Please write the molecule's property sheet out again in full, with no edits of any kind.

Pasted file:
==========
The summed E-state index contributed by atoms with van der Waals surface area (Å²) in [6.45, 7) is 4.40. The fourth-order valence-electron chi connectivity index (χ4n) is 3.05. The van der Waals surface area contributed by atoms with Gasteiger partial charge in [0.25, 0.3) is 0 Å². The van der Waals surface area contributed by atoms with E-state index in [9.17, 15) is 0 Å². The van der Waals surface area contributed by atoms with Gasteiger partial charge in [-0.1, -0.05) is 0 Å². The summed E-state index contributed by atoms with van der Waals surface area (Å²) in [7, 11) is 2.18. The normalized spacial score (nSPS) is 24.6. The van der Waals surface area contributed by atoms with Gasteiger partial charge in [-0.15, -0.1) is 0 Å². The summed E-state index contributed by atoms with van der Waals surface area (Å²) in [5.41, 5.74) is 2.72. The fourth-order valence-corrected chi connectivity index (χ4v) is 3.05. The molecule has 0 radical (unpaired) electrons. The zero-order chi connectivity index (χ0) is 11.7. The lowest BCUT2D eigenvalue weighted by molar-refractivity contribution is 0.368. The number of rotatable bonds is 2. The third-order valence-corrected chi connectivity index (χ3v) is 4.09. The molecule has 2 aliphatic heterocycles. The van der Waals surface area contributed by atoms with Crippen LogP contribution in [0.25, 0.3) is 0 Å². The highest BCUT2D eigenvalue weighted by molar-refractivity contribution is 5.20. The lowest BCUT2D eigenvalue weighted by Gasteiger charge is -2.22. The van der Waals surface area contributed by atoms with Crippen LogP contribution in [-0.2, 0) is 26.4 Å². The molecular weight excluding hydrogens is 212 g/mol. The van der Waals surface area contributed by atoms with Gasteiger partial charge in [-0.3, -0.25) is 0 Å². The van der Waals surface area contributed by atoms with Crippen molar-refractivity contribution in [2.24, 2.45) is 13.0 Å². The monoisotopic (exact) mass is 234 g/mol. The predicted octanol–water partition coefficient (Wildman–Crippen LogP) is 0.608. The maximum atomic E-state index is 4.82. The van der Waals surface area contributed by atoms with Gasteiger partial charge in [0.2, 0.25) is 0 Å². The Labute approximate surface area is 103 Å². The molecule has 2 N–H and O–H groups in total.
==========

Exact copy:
The summed E-state index contributed by atoms with van der Waals surface area (Å²) in [6.45, 7) is 4.40. The fourth-order valence-electron chi connectivity index (χ4n) is 3.05. The van der Waals surface area contributed by atoms with Gasteiger partial charge in [0.25, 0.3) is 0 Å². The van der Waals surface area contributed by atoms with E-state index in [9.17, 15) is 0 Å². The van der Waals surface area contributed by atoms with Gasteiger partial charge in [-0.1, -0.05) is 0 Å². The summed E-state index contributed by atoms with van der Waals surface area (Å²) in [7, 11) is 2.18. The normalized spacial score (nSPS) is 24.6. The van der Waals surface area contributed by atoms with Gasteiger partial charge in [-0.15, -0.1) is 0 Å². The summed E-state index contributed by atoms with van der Waals surface area (Å²) in [5.41, 5.74) is 2.72. The fourth-order valence-corrected chi connectivity index (χ4v) is 3.05. The molecule has 0 radical (unpaired) electrons. The zero-order chi connectivity index (χ0) is 11.7. The lowest BCUT2D eigenvalue weighted by molar-refractivity contribution is 0.368. The number of rotatable bonds is 2. The third-order valence-corrected chi connectivity index (χ3v) is 4.09. The molecule has 2 aliphatic heterocycles. The van der Waals surface area contributed by atoms with Crippen LogP contribution in [0.25, 0.3) is 0 Å². The highest BCUT2D eigenvalue weighted by molar-refractivity contribution is 5.20. The lowest BCUT2D eigenvalue weighted by Gasteiger charge is -2.22. The van der Waals surface area contributed by atoms with Crippen LogP contribution in [-0.2, 0) is 26.4 Å². The molecular weight excluding hydrogens is 212 g/mol. The van der Waals surface area contributed by atoms with Gasteiger partial charge in [-0.3, -0.25) is 0 Å². The van der Waals surface area contributed by atoms with Crippen molar-refractivity contribution in [2.24, 2.45) is 13.0 Å². The monoisotopic (exact) mass is 234 g/mol. The predicted octanol–water partition coefficient (Wildman–Crippen LogP) is 0.608. The maximum atomic E-state index is 4.82. The van der Waals surface area contributed by atoms with Gasteiger partial charge in [0.2, 0.25) is 0 Å². The Labute approximate surface area is 103 Å². The molecule has 2 N–H and O–H groups in total.